Republicans and Democrats who supported TPA have threatened to remove their support if U.S. officials defy congressional guidance in the Bipartisan Trade Promotion Authority.
Congressional trade leaders, sent a letter demanding that the Obama administration immediately ramp up talks with lawmakers as negotiations on a massive Asia-Pacific agreement reach a critical stage.
House Ways and Means Committee Chairman Paul Ryan (R-Wis.), Ranking Member Sandy Levin (D-Mich.), Senate Finance Committee Chairman Orrin Hatch (R-Utah) and the panel’s top Democrat, Ron Wyden (D-Ore.), said “we expect you to intensify these consultations and coordination immediately” on the Trans-Pacific Partnership (TPP).
“If you are unable to obtain an agreement that is consistent with the standards we have set out , we would support continuing negotiations so that TPP meets the benchmark that Congress can support.”
House Agriculture Chairman Mike Conaway, R-Texas, and 15 other members of his committee said in a letter to U.S. Trade Representative Michael Froman on Thursday that they were “deeply concerned over the lack of meaningful market access in key markets for America’s rice farmers, and we are also deeply concerned by the lack of movement and transparency with respect to meaningful new, balanced market access for our nation’s dairy farmers.” The letter also warned against “undermining U.S. sugar policy.”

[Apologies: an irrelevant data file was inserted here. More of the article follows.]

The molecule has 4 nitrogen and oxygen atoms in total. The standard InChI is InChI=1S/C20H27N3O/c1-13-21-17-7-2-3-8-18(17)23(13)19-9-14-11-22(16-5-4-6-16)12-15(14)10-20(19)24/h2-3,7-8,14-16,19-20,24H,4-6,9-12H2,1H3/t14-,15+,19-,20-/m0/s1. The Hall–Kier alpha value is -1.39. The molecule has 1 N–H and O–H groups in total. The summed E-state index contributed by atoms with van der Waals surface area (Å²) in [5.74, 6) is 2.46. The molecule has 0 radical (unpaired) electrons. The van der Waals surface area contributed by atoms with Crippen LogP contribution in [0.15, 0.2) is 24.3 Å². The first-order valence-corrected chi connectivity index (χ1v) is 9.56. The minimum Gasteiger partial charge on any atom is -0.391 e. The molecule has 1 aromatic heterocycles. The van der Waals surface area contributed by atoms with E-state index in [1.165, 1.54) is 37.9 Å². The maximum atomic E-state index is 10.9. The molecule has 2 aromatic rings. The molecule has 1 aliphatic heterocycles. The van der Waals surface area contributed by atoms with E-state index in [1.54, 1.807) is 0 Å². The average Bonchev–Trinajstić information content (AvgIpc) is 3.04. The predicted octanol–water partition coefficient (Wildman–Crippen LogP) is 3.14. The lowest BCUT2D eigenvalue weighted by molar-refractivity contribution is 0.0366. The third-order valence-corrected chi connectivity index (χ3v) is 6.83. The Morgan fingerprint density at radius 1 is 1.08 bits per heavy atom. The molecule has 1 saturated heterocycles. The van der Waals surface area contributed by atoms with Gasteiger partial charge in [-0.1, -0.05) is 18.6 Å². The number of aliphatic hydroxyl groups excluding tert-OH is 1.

The United States proposed this week to bar tobacco companies from using special trade tribunals to sue or threaten countries that passed antismoking laws, hoping to remove one roadblock to what would be the largest regional trade agreement in history.